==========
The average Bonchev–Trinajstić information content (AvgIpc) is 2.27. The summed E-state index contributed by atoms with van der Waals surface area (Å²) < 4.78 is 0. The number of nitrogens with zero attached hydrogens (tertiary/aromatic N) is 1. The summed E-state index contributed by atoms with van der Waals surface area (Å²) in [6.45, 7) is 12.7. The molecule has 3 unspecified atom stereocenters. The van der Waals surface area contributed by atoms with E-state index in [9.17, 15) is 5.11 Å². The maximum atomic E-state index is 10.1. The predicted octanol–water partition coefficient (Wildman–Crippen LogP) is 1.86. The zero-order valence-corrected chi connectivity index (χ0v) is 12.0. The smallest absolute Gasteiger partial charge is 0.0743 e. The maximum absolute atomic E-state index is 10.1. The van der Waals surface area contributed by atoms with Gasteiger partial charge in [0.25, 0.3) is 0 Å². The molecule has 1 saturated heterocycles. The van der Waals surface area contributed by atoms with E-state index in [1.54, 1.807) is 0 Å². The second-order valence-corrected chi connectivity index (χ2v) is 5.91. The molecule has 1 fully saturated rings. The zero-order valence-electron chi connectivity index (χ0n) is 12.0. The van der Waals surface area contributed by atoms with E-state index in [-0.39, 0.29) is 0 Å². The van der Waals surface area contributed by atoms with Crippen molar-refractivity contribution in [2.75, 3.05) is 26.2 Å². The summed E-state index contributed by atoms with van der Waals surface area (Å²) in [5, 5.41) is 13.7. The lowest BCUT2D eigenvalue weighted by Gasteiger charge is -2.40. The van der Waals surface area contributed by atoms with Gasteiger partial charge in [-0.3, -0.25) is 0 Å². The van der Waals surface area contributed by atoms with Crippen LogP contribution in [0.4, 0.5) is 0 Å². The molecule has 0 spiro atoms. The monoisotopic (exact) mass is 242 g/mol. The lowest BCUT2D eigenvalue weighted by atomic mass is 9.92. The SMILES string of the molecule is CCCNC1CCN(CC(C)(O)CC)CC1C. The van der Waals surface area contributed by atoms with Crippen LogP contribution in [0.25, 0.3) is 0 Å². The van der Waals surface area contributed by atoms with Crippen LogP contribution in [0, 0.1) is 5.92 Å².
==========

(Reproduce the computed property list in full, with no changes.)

The average Bonchev–Trinajstić information content (AvgIpc) is 2.27. The summed E-state index contributed by atoms with van der Waals surface area (Å²) < 4.78 is 0. The number of nitrogens with zero attached hydrogens (tertiary/aromatic N) is 1. The summed E-state index contributed by atoms with van der Waals surface area (Å²) in [6.45, 7) is 12.7. The molecule has 3 unspecified atom stereocenters. The van der Waals surface area contributed by atoms with E-state index in [9.17, 15) is 5.11 Å². The maximum atomic E-state index is 10.1. The predicted octanol–water partition coefficient (Wildman–Crippen LogP) is 1.86. The zero-order valence-corrected chi connectivity index (χ0v) is 12.0. The smallest absolute Gasteiger partial charge is 0.0743 e. The maximum absolute atomic E-state index is 10.1. The van der Waals surface area contributed by atoms with Gasteiger partial charge in [0.25, 0.3) is 0 Å². The molecule has 1 saturated heterocycles. The van der Waals surface area contributed by atoms with E-state index in [1.54, 1.807) is 0 Å². The second-order valence-corrected chi connectivity index (χ2v) is 5.91. The molecule has 1 fully saturated rings. The zero-order valence-electron chi connectivity index (χ0n) is 12.0. The van der Waals surface area contributed by atoms with E-state index in [-0.39, 0.29) is 0 Å². The van der Waals surface area contributed by atoms with Crippen molar-refractivity contribution in [2.75, 3.05) is 26.2 Å². The summed E-state index contributed by atoms with van der Waals surface area (Å²) in [5, 5.41) is 13.7. The lowest BCUT2D eigenvalue weighted by Gasteiger charge is -2.40. The van der Waals surface area contributed by atoms with Gasteiger partial charge in [-0.3, -0.25) is 0 Å². The van der Waals surface area contributed by atoms with Crippen LogP contribution in [0.4, 0.5) is 0 Å². The molecule has 0 spiro atoms. The monoisotopic (exact) mass is 242 g/mol. The lowest BCUT2D eigenvalue weighted by atomic mass is 9.92. The SMILES string of the molecule is CCCNC1CCN(CC(C)(O)CC)CC1C. The van der Waals surface area contributed by atoms with Crippen LogP contribution in [0.25, 0.3) is 0 Å². The van der Waals surface area contributed by atoms with Crippen LogP contribution in [0, 0.1) is 5.92 Å².